Skip to navigation

Gmail’s bad encryption defaults

Gmail’s webmail service unfortunately defaults to the following behavior: Your login is encrypted, but the page reverts back to unencrypted http after you’re logged in. If you’re in an unprotected wireless network, such as a public hotspot, not only can the e-mails you read and compose be easily read by anyone else on that network, someone can actually hijack your Gmail account that way.

Gmail's unsecured default URL

The fix is easy if you’re a little computer-savvy: manually put in the URL https://mail.google.com (note the “s” in “https://”, and your entire session will be encrypted via SSL. This also works for https://gmail.com, although Firefox will complain about a domain name mismatch. Fine so far. However, if you use yet another URL alias for Gmail, https://googlemail.com, the trick doesn’t work: your Gmail connection now reverts back to unencrypted after login.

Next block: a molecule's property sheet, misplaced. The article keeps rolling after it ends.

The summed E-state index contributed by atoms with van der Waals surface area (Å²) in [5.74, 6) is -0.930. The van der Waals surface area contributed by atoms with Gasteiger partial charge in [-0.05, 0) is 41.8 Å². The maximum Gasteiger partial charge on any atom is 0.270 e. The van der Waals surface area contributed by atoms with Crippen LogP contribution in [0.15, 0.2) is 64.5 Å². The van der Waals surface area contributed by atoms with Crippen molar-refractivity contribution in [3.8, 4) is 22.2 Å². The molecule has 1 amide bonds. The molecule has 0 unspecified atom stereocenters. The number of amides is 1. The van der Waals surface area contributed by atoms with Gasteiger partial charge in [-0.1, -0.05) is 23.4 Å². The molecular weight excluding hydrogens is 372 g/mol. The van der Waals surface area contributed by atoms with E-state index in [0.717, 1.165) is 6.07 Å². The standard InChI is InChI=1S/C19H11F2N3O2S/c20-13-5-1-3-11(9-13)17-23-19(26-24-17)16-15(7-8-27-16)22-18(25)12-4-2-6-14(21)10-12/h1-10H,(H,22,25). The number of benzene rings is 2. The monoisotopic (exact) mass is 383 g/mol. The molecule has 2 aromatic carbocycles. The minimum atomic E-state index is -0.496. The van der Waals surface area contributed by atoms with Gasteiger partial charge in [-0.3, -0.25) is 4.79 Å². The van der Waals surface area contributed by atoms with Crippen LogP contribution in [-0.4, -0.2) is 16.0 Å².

I don’t understand why Gmail doesn’t make SSL encryption for the entire session the default. Yes, you can bookmark the secure URL, but if you’re travelling you may well not be on your own computer. And less tech-savvy users like my parents will have to remember to use a special URL instead of being able to just click on the “Mail” link on a Google page. I find Gmail’s choice especially surprising given that in other respects they take the laudable approach of helping out the less knowledgeable user, such as with this alert I found today for a phishing e-mail in my spam folder:

Gmail warning for a phishing mail

Addendum

Gmail has recently added an option for this in the settings (“General Settings”). It’s at the very bottom. You can click to select “Always use https”, and Gmail will default to the secure connection.

Comments are closed.